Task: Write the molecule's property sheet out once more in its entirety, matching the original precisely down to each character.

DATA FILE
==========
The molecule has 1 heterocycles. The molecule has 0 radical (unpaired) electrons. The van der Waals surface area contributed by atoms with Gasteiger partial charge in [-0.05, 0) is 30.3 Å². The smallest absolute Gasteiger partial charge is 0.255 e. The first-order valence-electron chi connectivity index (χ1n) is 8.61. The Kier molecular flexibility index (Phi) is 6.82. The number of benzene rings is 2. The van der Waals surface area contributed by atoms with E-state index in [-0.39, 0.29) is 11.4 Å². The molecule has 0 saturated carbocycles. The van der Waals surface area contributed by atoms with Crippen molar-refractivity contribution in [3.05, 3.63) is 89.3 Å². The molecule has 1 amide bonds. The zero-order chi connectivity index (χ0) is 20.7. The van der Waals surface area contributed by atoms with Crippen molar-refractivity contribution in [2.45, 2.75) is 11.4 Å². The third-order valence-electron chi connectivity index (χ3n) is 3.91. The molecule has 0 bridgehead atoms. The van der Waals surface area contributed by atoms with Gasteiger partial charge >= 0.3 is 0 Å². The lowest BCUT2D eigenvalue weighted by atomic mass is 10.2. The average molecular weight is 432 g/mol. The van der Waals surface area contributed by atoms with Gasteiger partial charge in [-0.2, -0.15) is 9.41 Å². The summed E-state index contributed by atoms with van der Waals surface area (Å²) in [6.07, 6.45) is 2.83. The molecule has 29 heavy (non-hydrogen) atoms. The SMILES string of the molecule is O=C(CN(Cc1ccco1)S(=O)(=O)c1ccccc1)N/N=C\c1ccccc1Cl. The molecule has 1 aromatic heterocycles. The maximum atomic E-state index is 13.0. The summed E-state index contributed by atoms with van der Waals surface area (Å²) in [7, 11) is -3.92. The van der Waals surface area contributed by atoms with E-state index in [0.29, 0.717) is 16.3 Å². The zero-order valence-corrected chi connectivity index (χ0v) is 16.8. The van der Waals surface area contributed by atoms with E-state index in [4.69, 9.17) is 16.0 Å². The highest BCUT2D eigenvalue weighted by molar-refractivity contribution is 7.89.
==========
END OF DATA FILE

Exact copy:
The molecule has 1 heterocycles. The molecule has 0 radical (unpaired) electrons. The van der Waals surface area contributed by atoms with Gasteiger partial charge in [-0.05, 0) is 30.3 Å². The smallest absolute Gasteiger partial charge is 0.255 e. The first-order valence-electron chi connectivity index (χ1n) is 8.61. The Kier molecular flexibility index (Phi) is 6.82. The number of benzene rings is 2. The van der Waals surface area contributed by atoms with E-state index in [-0.39, 0.29) is 11.4 Å². The molecule has 0 saturated carbocycles. The van der Waals surface area contributed by atoms with Crippen molar-refractivity contribution in [3.05, 3.63) is 89.3 Å². The molecule has 1 amide bonds. The zero-order chi connectivity index (χ0) is 20.7. The van der Waals surface area contributed by atoms with Crippen molar-refractivity contribution in [2.45, 2.75) is 11.4 Å². The third-order valence-electron chi connectivity index (χ3n) is 3.91. The molecule has 0 bridgehead atoms. The van der Waals surface area contributed by atoms with Gasteiger partial charge >= 0.3 is 0 Å². The lowest BCUT2D eigenvalue weighted by atomic mass is 10.2. The average molecular weight is 432 g/mol. The van der Waals surface area contributed by atoms with Gasteiger partial charge in [-0.2, -0.15) is 9.41 Å². The summed E-state index contributed by atoms with van der Waals surface area (Å²) in [6.07, 6.45) is 2.83. The molecule has 29 heavy (non-hydrogen) atoms. The SMILES string of the molecule is O=C(CN(Cc1ccco1)S(=O)(=O)c1ccccc1)N/N=C\c1ccccc1Cl. The molecule has 1 aromatic heterocycles. The maximum atomic E-state index is 13.0. The summed E-state index contributed by atoms with van der Waals surface area (Å²) in [7, 11) is -3.92. The van der Waals surface area contributed by atoms with E-state index in [0.29, 0.717) is 16.3 Å². The zero-order valence-corrected chi connectivity index (χ0v) is 16.8. The van der Waals surface area contributed by atoms with E-state index in [4.69, 9.17) is 16.0 Å². The highest BCUT2D eigenvalue weighted by molar-refractivity contribution is 7.89.